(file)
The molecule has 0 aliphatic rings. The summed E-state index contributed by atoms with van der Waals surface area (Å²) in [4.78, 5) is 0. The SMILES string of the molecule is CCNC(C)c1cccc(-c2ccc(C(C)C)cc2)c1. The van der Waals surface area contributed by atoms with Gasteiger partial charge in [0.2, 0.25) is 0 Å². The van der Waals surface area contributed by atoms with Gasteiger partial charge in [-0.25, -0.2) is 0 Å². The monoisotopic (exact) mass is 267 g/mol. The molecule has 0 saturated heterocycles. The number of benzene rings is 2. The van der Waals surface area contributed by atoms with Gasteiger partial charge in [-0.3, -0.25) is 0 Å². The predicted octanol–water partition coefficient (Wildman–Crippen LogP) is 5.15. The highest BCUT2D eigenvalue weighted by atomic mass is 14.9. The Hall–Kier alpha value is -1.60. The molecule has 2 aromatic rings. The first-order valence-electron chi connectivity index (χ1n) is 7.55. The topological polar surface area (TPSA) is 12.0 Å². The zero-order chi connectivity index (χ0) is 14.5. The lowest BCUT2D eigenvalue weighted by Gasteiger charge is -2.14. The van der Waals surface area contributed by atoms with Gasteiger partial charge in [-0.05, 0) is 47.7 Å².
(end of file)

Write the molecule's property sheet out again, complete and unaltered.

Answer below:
The molecule has 0 aliphatic rings. The summed E-state index contributed by atoms with van der Waals surface area (Å²) in [4.78, 5) is 0. The SMILES string of the molecule is CCNC(C)c1cccc(-c2ccc(C(C)C)cc2)c1. The van der Waals surface area contributed by atoms with Gasteiger partial charge in [0.2, 0.25) is 0 Å². The van der Waals surface area contributed by atoms with Gasteiger partial charge in [-0.25, -0.2) is 0 Å². The monoisotopic (exact) mass is 267 g/mol. The molecule has 0 saturated heterocycles. The number of benzene rings is 2. The van der Waals surface area contributed by atoms with Gasteiger partial charge in [-0.3, -0.25) is 0 Å². The predicted octanol–water partition coefficient (Wildman–Crippen LogP) is 5.15. The highest BCUT2D eigenvalue weighted by atomic mass is 14.9. The Hall–Kier alpha value is -1.60. The molecule has 2 aromatic rings. The first-order valence-electron chi connectivity index (χ1n) is 7.55. The topological polar surface area (TPSA) is 12.0 Å². The zero-order chi connectivity index (χ0) is 14.5. The lowest BCUT2D eigenvalue weighted by Gasteiger charge is -2.14. The van der Waals surface area contributed by atoms with Gasteiger partial charge in [-0.05, 0) is 47.7 Å².